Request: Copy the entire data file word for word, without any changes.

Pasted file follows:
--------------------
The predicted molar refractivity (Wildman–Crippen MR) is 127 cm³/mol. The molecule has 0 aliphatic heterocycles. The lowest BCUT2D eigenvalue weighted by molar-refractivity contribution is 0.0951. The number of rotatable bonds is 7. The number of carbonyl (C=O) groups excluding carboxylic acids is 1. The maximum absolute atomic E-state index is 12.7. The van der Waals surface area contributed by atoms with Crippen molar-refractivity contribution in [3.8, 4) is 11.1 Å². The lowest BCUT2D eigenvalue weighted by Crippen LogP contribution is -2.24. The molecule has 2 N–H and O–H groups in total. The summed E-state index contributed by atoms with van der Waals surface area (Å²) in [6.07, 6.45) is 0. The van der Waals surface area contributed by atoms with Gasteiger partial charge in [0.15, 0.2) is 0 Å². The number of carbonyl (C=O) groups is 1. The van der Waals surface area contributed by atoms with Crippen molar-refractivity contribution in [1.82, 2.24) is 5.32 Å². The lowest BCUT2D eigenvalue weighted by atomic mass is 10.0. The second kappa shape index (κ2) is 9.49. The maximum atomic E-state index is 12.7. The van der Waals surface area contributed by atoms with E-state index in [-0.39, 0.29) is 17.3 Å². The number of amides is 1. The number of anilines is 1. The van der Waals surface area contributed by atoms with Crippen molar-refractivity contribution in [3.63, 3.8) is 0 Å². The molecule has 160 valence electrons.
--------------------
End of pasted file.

The predicted molar refractivity (Wildman–Crippen MR) is 127 cm³/mol. The molecule has 0 aliphatic heterocycles. The lowest BCUT2D eigenvalue weighted by molar-refractivity contribution is 0.0951. The number of rotatable bonds is 7. The number of carbonyl (C=O) groups excluding carboxylic acids is 1. The maximum absolute atomic E-state index is 12.7. The van der Waals surface area contributed by atoms with Crippen molar-refractivity contribution in [3.8, 4) is 11.1 Å². The lowest BCUT2D eigenvalue weighted by Crippen LogP contribution is -2.24. The molecule has 2 N–H and O–H groups in total. The summed E-state index contributed by atoms with van der Waals surface area (Å²) in [6.07, 6.45) is 0. The van der Waals surface area contributed by atoms with Gasteiger partial charge in [0.15, 0.2) is 0 Å². The number of carbonyl (C=O) groups is 1. The van der Waals surface area contributed by atoms with Crippen molar-refractivity contribution in [1.82, 2.24) is 5.32 Å². The lowest BCUT2D eigenvalue weighted by atomic mass is 10.0. The second kappa shape index (κ2) is 9.49. The maximum atomic E-state index is 12.7. The van der Waals surface area contributed by atoms with E-state index in [-0.39, 0.29) is 17.3 Å². The number of amides is 1. The number of anilines is 1. The van der Waals surface area contributed by atoms with Crippen molar-refractivity contribution in [3.63, 3.8) is 0 Å². The molecule has 160 valence electrons.